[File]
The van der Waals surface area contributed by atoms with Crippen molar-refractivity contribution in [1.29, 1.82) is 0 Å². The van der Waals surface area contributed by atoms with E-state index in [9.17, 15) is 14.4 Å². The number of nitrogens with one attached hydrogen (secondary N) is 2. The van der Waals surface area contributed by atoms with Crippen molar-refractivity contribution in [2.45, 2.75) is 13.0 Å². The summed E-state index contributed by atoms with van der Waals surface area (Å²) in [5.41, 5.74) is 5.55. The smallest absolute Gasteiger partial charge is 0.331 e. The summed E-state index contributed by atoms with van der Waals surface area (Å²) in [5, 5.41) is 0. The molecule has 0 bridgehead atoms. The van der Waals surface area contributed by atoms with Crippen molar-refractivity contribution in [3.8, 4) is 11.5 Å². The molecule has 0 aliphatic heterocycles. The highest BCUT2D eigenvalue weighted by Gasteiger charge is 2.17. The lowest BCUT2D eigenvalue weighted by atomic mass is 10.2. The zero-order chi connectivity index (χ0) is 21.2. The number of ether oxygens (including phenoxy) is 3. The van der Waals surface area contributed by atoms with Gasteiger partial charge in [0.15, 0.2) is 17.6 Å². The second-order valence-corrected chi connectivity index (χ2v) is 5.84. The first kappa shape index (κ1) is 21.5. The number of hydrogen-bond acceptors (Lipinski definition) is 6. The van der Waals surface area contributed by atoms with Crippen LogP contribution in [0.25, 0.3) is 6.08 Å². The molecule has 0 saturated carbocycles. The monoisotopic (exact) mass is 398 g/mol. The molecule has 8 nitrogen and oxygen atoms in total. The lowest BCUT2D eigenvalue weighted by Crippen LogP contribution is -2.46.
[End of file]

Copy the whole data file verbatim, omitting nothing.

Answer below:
The van der Waals surface area contributed by atoms with Crippen molar-refractivity contribution in [1.29, 1.82) is 0 Å². The van der Waals surface area contributed by atoms with E-state index in [9.17, 15) is 14.4 Å². The number of nitrogens with one attached hydrogen (secondary N) is 2. The van der Waals surface area contributed by atoms with Crippen molar-refractivity contribution in [2.45, 2.75) is 13.0 Å². The summed E-state index contributed by atoms with van der Waals surface area (Å²) in [5.41, 5.74) is 5.55. The smallest absolute Gasteiger partial charge is 0.331 e. The summed E-state index contributed by atoms with van der Waals surface area (Å²) in [5, 5.41) is 0. The molecule has 0 bridgehead atoms. The van der Waals surface area contributed by atoms with Crippen molar-refractivity contribution in [3.8, 4) is 11.5 Å². The molecule has 0 aliphatic heterocycles. The highest BCUT2D eigenvalue weighted by Gasteiger charge is 2.17. The lowest BCUT2D eigenvalue weighted by atomic mass is 10.2. The zero-order chi connectivity index (χ0) is 21.2. The number of ether oxygens (including phenoxy) is 3. The van der Waals surface area contributed by atoms with Gasteiger partial charge in [0.15, 0.2) is 17.6 Å². The second-order valence-corrected chi connectivity index (χ2v) is 5.84. The first kappa shape index (κ1) is 21.5. The number of hydrogen-bond acceptors (Lipinski definition) is 6. The van der Waals surface area contributed by atoms with Crippen LogP contribution in [0.25, 0.3) is 6.08 Å². The molecule has 0 saturated carbocycles. The monoisotopic (exact) mass is 398 g/mol. The molecule has 8 nitrogen and oxygen atoms in total. The lowest BCUT2D eigenvalue weighted by Crippen LogP contribution is -2.46.